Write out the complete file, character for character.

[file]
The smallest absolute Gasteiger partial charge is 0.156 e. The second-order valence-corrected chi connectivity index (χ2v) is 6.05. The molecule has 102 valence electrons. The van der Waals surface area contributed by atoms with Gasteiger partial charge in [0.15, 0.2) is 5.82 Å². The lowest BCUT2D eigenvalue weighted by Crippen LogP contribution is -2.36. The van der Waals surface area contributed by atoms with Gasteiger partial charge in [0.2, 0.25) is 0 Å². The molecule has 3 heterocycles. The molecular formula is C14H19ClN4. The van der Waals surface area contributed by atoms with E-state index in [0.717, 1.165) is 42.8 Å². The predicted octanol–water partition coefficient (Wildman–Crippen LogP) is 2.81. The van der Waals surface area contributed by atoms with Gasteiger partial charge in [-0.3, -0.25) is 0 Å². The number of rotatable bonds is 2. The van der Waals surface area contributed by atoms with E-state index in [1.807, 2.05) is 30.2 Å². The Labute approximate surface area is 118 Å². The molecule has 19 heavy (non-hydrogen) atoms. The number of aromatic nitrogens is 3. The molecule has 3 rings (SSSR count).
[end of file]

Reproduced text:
The smallest absolute Gasteiger partial charge is 0.156 e. The second-order valence-corrected chi connectivity index (χ2v) is 6.05. The molecule has 102 valence electrons. The van der Waals surface area contributed by atoms with Gasteiger partial charge in [0.15, 0.2) is 5.82 Å². The lowest BCUT2D eigenvalue weighted by Crippen LogP contribution is -2.36. The van der Waals surface area contributed by atoms with Gasteiger partial charge in [0.2, 0.25) is 0 Å². The molecule has 3 heterocycles. The molecular formula is C14H19ClN4. The van der Waals surface area contributed by atoms with E-state index in [0.717, 1.165) is 42.8 Å². The predicted octanol–water partition coefficient (Wildman–Crippen LogP) is 2.81. The van der Waals surface area contributed by atoms with Gasteiger partial charge in [-0.3, -0.25) is 0 Å². The number of rotatable bonds is 2. The van der Waals surface area contributed by atoms with E-state index in [1.807, 2.05) is 30.2 Å². The Labute approximate surface area is 118 Å². The molecule has 19 heavy (non-hydrogen) atoms. The number of aromatic nitrogens is 3. The molecule has 3 rings (SSSR count).